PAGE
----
Germany raises income tax thresholds as UK families brace for £30bn stealth raid

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Christian Lindner germany finance minister - Liesa Johannssen-Koppitz/Bloomberg
Christian Lindner germany finance minister - Liesa Johannssen-Koppitz/Bloomberg

Germany is preparing €10bn (£8.5bn) of relief for families battling the rising cost of living as British households brace for a £30bn stealth tax raid spurred by price increases.

Finance minister Christian Lindner said the country would raise income tax thresholds while millions of UK taxpayers are dragged into higher bands, costing them £30bn a year.

Germany will increase the base tax-free allowance and also bring up the level at which the country’s 42pc top income tax rate kicks in to help counter soaring inflation.

Mr Lindner said: “To allow for a tax increase during these times is not fair, and is dangerous for economic development." Families with dependent children would also get further relief, he said.

Mr Lindner said the action – dubbed the inflation compensation law – would support the “broad middle” of families, giving people €192 extra on average.

He warned of the dangers of “bracket creep”, in which rising salaries tip people into higher tax brackets.

It comes after the Institute for Fiscal Studies warned former chancellor Rishi Sunak’s freeze on tax thresholds had led to a £30bn annual stealth tax on British families.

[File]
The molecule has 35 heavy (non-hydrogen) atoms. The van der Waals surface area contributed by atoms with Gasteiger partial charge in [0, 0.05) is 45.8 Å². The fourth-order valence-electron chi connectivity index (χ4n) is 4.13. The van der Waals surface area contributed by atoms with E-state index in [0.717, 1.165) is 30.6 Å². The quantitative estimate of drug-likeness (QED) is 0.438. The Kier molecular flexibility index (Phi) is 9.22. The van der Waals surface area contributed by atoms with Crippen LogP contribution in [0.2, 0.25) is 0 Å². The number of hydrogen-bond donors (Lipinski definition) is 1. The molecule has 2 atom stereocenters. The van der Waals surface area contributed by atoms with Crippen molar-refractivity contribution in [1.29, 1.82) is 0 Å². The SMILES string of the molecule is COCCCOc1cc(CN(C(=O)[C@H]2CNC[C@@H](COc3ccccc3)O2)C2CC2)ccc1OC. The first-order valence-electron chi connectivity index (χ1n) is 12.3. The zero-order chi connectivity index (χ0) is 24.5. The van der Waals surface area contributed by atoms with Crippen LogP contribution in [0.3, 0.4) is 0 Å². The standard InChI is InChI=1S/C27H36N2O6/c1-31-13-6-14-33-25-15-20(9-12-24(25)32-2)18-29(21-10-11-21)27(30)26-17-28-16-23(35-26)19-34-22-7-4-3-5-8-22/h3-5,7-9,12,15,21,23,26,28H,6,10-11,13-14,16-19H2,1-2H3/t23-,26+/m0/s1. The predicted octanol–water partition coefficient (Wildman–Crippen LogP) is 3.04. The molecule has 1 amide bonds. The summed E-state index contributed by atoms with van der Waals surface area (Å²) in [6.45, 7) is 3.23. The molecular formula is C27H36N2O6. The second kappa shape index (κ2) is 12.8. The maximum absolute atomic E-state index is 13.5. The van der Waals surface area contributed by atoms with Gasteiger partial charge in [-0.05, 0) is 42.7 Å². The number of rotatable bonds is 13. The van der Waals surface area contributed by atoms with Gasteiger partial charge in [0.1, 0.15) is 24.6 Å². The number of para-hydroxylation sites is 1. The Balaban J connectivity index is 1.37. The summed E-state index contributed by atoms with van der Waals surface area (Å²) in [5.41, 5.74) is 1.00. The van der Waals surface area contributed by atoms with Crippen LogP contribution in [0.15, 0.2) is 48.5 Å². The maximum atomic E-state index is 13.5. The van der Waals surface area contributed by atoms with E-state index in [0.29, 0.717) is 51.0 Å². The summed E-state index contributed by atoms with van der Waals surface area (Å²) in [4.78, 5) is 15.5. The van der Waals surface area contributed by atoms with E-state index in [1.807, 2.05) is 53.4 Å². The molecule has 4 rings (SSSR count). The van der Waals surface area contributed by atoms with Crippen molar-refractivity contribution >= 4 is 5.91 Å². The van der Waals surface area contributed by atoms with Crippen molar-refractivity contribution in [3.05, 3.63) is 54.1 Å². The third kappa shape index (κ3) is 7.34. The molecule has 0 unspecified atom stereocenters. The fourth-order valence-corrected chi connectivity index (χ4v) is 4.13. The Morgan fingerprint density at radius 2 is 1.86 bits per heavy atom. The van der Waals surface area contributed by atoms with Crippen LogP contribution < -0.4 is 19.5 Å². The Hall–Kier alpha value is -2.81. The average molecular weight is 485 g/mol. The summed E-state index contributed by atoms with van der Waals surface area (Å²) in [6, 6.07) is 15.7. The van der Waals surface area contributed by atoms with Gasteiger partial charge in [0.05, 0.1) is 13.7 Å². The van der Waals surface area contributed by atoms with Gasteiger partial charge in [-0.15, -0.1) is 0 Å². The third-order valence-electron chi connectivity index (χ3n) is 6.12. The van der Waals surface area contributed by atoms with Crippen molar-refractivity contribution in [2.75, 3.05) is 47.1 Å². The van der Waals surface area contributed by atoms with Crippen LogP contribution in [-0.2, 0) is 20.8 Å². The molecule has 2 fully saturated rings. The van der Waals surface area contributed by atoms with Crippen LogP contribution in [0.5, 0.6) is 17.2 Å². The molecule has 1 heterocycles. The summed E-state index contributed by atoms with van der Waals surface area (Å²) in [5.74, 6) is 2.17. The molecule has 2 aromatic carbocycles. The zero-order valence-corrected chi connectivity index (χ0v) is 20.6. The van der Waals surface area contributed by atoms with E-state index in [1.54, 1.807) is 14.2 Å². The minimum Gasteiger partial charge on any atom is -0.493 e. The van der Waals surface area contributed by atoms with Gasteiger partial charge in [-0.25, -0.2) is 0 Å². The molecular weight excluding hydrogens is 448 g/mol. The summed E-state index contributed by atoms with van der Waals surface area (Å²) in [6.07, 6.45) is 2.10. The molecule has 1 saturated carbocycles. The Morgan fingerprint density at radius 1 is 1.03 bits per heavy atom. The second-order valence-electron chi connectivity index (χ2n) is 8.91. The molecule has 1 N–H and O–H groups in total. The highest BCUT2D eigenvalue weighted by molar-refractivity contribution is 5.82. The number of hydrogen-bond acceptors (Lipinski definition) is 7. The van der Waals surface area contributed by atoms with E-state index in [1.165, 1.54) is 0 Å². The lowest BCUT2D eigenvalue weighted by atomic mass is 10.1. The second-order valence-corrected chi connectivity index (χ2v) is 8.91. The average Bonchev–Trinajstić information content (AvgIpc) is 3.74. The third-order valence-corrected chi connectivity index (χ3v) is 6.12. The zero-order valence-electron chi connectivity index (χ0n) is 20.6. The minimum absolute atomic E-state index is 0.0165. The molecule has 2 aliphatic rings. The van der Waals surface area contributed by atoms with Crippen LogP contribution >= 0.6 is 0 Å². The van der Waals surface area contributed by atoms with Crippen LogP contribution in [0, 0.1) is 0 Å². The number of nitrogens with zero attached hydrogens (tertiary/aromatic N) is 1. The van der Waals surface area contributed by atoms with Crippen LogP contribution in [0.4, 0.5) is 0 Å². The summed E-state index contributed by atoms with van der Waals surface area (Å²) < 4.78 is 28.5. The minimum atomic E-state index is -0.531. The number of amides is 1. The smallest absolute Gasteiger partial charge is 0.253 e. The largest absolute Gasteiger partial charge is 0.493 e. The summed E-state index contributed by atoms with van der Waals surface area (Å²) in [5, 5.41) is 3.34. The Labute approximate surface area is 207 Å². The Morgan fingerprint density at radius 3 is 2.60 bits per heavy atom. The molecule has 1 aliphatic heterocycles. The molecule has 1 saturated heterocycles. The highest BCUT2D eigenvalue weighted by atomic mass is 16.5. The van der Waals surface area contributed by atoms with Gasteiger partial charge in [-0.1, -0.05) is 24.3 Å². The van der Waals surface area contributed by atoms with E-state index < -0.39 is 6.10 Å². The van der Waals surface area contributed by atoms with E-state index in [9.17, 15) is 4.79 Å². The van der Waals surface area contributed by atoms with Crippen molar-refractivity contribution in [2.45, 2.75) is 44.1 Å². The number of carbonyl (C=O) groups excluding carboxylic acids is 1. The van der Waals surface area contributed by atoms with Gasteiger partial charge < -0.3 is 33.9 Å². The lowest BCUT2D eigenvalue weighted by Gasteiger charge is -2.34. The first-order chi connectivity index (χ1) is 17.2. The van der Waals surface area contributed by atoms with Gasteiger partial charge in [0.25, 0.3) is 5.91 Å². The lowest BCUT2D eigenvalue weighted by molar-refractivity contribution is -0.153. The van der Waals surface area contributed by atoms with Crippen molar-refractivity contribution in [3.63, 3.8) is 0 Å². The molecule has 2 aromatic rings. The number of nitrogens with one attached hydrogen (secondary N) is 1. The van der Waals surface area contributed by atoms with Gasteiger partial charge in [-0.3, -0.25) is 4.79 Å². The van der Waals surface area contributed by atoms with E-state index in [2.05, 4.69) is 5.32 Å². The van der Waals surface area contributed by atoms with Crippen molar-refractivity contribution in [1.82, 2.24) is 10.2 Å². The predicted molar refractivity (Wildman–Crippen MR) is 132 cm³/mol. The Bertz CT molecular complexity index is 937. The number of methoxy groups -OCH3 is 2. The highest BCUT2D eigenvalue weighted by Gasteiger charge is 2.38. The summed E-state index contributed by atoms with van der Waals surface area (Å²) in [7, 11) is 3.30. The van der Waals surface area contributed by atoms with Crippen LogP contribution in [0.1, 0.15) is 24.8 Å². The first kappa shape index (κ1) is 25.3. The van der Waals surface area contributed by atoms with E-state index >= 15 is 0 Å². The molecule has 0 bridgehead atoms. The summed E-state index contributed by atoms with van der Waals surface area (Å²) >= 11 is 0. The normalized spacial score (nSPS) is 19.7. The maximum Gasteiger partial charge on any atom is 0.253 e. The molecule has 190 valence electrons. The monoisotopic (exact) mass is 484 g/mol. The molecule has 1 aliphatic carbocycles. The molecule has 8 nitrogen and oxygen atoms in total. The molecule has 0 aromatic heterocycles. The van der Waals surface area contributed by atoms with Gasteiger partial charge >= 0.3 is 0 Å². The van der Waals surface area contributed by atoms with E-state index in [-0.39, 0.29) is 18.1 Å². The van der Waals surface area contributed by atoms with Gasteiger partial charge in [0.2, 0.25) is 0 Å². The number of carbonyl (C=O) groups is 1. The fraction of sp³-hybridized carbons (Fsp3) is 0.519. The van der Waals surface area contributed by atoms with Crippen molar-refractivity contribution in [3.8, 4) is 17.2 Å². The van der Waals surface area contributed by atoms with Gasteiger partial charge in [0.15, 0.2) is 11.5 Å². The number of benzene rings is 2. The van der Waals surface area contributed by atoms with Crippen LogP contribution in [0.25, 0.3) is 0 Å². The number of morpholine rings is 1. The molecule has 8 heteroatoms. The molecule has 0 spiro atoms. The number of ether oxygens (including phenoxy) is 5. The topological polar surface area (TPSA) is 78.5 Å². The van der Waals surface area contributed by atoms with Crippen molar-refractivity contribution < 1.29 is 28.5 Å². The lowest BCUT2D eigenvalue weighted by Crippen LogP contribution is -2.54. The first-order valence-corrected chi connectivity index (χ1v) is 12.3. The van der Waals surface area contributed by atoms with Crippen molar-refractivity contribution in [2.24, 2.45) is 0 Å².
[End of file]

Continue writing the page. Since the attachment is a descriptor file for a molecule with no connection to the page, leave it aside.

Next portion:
Economists warned this phenomenon, also known as “fiscal drag”, had already raised four times as much as the Treasury expected, enough to wipe out the net impacts of £14bn of National Insurance tax cuts pledged by Tory leadership favourite Liz Truss.

Both Ms Truss and Mr Sunak are under pressure to unveil further support as households – already experiencing a cost of living crisis with inflation at a 40-year high – brace for energy bills to pass £4,200 this winter.

Ben Zaranko, an IFS senior economist, said: “If seeking to help low-to-middle income households through the tax system, it would make far more sense to increase thresholds, rather than cut rates.”

The German package is expected to be presented formally next week.

It could still face further changes following discussions within the country’s ruling coalition. Mr Lindner, part of the centrist Free Democratic Party, said the plans would not offer as much to benefit higher earners.

The Greens, who are also part of Olaf Scholz’s government and are more towards the political left, have opposed the plan and called for support to be more targeted at poorer households.